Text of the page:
x Abu Dhabi, UAEFriday 21 July 2017

In praise of the UAE's 'unknown soldiers'

In a message released to mark the seventh anniversary of his accession as Ruler of Dubai, Sheikh Mohammed called for celebrations not in his honour but for the ordinary workers. Here, then, is The National's recognition of the men and women who make our lives better.

Al Ain, Abu Dhabi, UAE, May 28, 2012:

Garden City, the first permanent labour camp to be installed in Al Ain, was visited today by the press and delegates from the Ministry of Labour, including its undersecratary. The camp has few residents at the moment but expects to expand in the area of 12,000 full time residents. 

Seen here is Suhail, in his room, inside of the camp. 

Lee Hoagland/The National
Al Ain, Abu Dhabi, UAE, May 28, 2012: Garden City, the first permanent labour camp to be installed in Al Ain, was visited today by the press and delegates from the Ministry of Labour, including its undersecratary. The camp has few residents at the moment but expects to expand in the area of 12,000 full time residents. Seen here is Suhail, in his room, inside of the camp. Lee Hoagland/The National

They are, in the words of Sheikh Mohammed bin Rashid, the "unknown soldiers" of the UAE.

In a message released to mark the seventh anniversary of his accession as Ruler of Dubai, Sheikh Mohammed called for celebrations not in his honour but for the ordinary workers who labour day, and frequently night, to make life a little easier for all of us.

Among those groups mentioned by Sheikh Mohammed are construction workers, janitors, gardeners and domestic workers.

"These groups play an active role in society," Sheikh Mohammed points out. "Some have spent many years doing a great job and they deserve a big 'Thank You' from all of us.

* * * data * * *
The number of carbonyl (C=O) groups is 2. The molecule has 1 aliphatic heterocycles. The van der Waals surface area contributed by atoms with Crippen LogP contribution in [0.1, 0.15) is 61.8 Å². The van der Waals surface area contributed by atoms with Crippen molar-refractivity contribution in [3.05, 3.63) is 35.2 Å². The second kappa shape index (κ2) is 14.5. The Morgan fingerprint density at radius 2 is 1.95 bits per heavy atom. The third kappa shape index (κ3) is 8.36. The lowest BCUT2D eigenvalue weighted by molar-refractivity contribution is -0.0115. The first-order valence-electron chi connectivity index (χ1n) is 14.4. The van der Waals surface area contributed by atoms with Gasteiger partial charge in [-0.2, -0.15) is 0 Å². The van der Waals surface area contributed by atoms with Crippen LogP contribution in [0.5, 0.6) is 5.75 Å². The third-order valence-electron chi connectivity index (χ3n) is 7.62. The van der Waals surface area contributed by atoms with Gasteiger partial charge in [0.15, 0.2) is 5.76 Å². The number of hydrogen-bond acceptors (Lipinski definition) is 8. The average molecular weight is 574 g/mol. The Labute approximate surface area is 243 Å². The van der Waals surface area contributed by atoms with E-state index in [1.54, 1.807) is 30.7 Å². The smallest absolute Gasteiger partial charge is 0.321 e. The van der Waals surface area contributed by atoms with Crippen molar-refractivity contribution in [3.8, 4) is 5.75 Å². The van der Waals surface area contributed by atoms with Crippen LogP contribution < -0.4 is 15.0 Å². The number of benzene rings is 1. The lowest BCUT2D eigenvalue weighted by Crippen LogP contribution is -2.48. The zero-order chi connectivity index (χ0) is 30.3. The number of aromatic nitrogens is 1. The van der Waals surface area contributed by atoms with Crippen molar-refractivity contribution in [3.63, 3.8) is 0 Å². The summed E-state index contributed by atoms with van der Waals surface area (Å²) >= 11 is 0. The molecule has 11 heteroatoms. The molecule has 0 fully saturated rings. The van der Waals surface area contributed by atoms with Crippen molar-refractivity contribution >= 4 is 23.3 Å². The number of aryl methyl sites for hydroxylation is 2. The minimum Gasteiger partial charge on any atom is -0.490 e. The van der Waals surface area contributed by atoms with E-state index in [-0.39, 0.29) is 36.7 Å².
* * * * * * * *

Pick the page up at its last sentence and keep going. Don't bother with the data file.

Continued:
"Every day our cities wake up to find clean and decorated streets and all facilities ready for a new day. Unknown soldiers are behind such work. We want to let them know that their services are valued and appreciated as they make our lives easier and better."

As most of us enjoy a public holiday today after the New Year celebrations, thousands of these workers will be out on the streets, removing every trace of last night's revels.

Others will be watering the city parks that create oases of greenery in a desert land, caring for our children or rising at first light to board a bus that will take them to one of the hundreds of construction sites for projects that have transformed the nation.

These are lives marked by long hours, low reward and, for many, little thanks. These images, taken by The National's photographers in the past two years, give a human face to people it is often too easy to forget.

As Sheikh Mohammed points out: "Each one of us can thank the worker at home or the gardener of the block or the person who sweeps the street outside. We will tell them all, 'Thank you'."

In his message, the Ruler included images of himself meeting workers on the Dubai Metro and at the same time asked others to share their photographs for a celebration of the working man and woman.

Here, then, is The National's recognition of the men and women who make our lives better.